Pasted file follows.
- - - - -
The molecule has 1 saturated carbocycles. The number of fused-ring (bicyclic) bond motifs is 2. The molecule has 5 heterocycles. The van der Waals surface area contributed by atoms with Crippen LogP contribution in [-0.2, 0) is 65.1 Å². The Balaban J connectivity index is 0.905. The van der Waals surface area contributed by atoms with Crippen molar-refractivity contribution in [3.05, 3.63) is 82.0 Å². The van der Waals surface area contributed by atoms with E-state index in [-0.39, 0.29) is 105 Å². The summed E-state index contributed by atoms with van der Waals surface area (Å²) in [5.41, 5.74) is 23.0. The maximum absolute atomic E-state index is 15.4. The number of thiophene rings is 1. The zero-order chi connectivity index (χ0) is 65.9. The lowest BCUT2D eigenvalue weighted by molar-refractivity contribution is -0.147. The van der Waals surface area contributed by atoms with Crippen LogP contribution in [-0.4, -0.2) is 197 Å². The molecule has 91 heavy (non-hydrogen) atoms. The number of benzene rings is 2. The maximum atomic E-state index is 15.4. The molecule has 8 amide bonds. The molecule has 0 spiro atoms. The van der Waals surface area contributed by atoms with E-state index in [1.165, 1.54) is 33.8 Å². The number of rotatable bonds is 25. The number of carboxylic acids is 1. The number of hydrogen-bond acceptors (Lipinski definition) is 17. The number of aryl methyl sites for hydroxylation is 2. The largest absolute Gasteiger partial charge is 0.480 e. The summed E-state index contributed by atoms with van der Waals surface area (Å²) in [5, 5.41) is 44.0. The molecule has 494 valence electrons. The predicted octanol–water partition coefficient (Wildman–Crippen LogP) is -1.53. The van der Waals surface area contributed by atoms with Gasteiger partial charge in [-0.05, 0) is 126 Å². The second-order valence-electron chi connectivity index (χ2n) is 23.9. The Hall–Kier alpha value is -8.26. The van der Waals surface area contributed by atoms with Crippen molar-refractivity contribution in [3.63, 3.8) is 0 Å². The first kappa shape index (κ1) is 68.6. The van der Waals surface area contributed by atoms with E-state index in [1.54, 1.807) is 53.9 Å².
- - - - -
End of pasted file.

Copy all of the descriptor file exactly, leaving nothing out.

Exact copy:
The molecule has 1 saturated carbocycles. The number of fused-ring (bicyclic) bond motifs is 2. The molecule has 5 heterocycles. The van der Waals surface area contributed by atoms with Crippen LogP contribution in [-0.2, 0) is 65.1 Å². The Balaban J connectivity index is 0.905. The van der Waals surface area contributed by atoms with Crippen molar-refractivity contribution in [3.05, 3.63) is 82.0 Å². The van der Waals surface area contributed by atoms with E-state index in [-0.39, 0.29) is 105 Å². The summed E-state index contributed by atoms with van der Waals surface area (Å²) in [5.41, 5.74) is 23.0. The maximum absolute atomic E-state index is 15.4. The number of thiophene rings is 1. The zero-order chi connectivity index (χ0) is 65.9. The lowest BCUT2D eigenvalue weighted by molar-refractivity contribution is -0.147. The van der Waals surface area contributed by atoms with Crippen LogP contribution in [-0.4, -0.2) is 197 Å². The molecule has 91 heavy (non-hydrogen) atoms. The number of benzene rings is 2. The maximum atomic E-state index is 15.4. The molecule has 8 amide bonds. The molecule has 0 spiro atoms. The van der Waals surface area contributed by atoms with E-state index in [1.165, 1.54) is 33.8 Å². The number of rotatable bonds is 25. The number of carboxylic acids is 1. The number of hydrogen-bond acceptors (Lipinski definition) is 17. The number of aryl methyl sites for hydroxylation is 2. The largest absolute Gasteiger partial charge is 0.480 e. The summed E-state index contributed by atoms with van der Waals surface area (Å²) in [5, 5.41) is 44.0. The molecule has 494 valence electrons. The predicted octanol–water partition coefficient (Wildman–Crippen LogP) is -1.53. The van der Waals surface area contributed by atoms with Gasteiger partial charge in [-0.05, 0) is 126 Å². The second-order valence-electron chi connectivity index (χ2n) is 23.9. The Hall–Kier alpha value is -8.26. The van der Waals surface area contributed by atoms with Crippen molar-refractivity contribution in [3.63, 3.8) is 0 Å². The first kappa shape index (κ1) is 68.6. The van der Waals surface area contributed by atoms with E-state index in [1.54, 1.807) is 53.9 Å².